On August 11, 2015, the People’s Bank of China (PBoC) established that the central parity of the renminbi’s exchange rate against the US dollar would be set with reference to the previous trading day’s closing price, within a 2% band. It was a bold step toward a more flexible, market-driven exchange rate. But the announcement of the reform caused the market to panic, triggering a 3% decline in the renminbi in just four trading days. So it was quickly abandoned.
That policy reversal, while understandable, is regrettable. For the rest of 2015, the PBoC struggled to prevent the renminbi from weakening. Having spent a huge amount of foreign-exchange reserves, it decided in February 2016 to introduce a new rule for setting the central parity rate.
According to the replacement rule, the central parity rate would take into account not just the previous trading day’s closing price, but also the “theoretical exchange rate” that would keep the index of the China Foreign Exchange Trade System, a 24-currency basket, unchanged over the previous 24 hours. In other words, whenever there was a change in the US dollar index, the PBoC would have to intervene in the foreign-exchange market to align the market-determined renminbi-dollar exchange rate with the theoretical exchange rate that kept the CFETS index stable.
According to the PBoC, with an uncertain dollar index, the introduction of a basket of currencies into the price-setting process was needed to enable two-way fluctuations of the renminbi-dollar exchange rate. The market was allowed to verify whether the PBoC had followed the rate-setting rule, but it didn’t determine the exchange rate; that task was carried out by the PBoC.
In any case, when the dollar index is rising, the new rule seemed to work just fine. Given persistent downward pressure on the exchange rate, if the PBoC allowed the renminbi to fall against the rising dollar index, the CFETS index would stay more or less constant. This meant that the PBoC could follow the rate-setting rule without resorting to intervention too often.
But, all else being equal, if the dollar index was falling, the PBoC would have to set a higher central parity rate for the renminbi. This implies that the PBoC could be forced to sell its US dollar reserves, already substantially depleted, to push up artificially the closing price of the renminbi and keep the spot rate within the 2% band.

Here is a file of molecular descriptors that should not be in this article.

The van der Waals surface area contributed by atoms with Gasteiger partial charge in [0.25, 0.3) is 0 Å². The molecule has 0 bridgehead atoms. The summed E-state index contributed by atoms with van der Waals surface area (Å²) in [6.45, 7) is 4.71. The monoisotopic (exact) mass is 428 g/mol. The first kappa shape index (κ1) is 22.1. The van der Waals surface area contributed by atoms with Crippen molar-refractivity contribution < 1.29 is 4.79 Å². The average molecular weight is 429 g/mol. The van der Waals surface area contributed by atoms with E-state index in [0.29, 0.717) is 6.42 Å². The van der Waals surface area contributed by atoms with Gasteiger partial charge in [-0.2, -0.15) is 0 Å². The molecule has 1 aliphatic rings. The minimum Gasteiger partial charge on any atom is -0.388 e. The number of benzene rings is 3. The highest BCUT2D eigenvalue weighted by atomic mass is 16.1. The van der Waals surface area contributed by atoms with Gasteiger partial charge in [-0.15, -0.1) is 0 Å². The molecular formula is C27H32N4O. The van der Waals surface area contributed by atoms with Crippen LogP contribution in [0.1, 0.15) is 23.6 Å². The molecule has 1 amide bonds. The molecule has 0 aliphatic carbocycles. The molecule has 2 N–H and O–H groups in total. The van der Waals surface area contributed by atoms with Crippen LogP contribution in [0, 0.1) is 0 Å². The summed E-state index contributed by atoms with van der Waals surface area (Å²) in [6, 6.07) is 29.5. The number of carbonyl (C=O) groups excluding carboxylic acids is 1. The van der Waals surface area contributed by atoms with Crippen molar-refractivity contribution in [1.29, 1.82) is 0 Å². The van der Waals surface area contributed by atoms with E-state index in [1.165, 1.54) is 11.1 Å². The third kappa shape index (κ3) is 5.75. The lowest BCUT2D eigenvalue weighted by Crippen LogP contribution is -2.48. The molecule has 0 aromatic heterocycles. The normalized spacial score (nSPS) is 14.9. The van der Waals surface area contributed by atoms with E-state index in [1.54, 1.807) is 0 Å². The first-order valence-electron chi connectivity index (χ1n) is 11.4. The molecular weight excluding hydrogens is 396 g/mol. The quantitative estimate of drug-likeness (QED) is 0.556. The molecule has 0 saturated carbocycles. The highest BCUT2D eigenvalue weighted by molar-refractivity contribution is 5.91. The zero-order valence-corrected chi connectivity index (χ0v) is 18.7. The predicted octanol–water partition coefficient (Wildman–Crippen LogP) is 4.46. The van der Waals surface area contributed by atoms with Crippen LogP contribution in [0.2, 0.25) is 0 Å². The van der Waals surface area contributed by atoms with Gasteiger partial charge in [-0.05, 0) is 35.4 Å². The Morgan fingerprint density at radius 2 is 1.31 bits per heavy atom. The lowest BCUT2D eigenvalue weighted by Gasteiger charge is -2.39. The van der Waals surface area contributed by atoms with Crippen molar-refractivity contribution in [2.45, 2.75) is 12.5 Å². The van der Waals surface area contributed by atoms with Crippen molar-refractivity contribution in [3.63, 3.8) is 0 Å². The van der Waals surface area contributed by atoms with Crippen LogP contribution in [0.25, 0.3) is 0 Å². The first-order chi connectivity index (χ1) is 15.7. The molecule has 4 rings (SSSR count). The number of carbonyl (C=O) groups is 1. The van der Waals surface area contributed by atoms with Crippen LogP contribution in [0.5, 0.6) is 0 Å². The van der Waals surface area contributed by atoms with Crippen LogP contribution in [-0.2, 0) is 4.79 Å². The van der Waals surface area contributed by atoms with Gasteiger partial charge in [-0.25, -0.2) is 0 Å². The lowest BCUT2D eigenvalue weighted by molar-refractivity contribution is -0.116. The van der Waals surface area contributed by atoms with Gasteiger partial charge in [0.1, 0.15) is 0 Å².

In July 2017, the PBoC decided to make an additional change to the rate-setting rule to correct for “big market swings” and “irrational herd behaviour.” By introducing a so-called “countercyclical factor” to the rate-setting equation, the PBoC attempted to temper the disproportionate impact of depreciation expectations, relative to improvements in the Chinese economy’s fundamentals, on the exchange rate.
The logic is debatable. But the real problem with the change is that no one outside the PBoC knows how the countercyclical factor is quantified, much less how it is weighted against the previous day’s closing price or the theoretical exchange rate. As a result, the market does not merely have a substantially reduced role in setting the exchange rate; it can’t even check whether the PBoC is following its rate-setting rule for the central parity. This means that the monetary authorities have even more discretion than they had before.
The August 2015 reforms were rightly aimed at making China’s exchange-rate system more transparent, market-driven, and flexible. With the new rule, the PBoC effectively backpedalled. And it didn’t have to: with the benefit of hindsight, it seems reasonable to assume that, had the PBoC simply been more patient, it could have stuck with the August 2015 reform. Within a few weeks or even days, calm probably would have returned to the market, and the PBoC would have made important progress.
In recent months, the Chinese economy has shown credible signs of stabilisation; capital outflows have ebbed, at least for the time being; and the financial market has remained much calmer than in 2015. In this more favourable context, the PBoC, rather than churning out unnecessarily complicated new rate-setting rules, needs to return to reform. - Project Syndicate

*Yu Yongding, a former president of the China Society of World Economics and director of the Institute of World Economics and Politics at the Chinese Academy of Social Sciences, served on the Monetary Policy Committee of the People’s Bank of China from 2004 to 2006.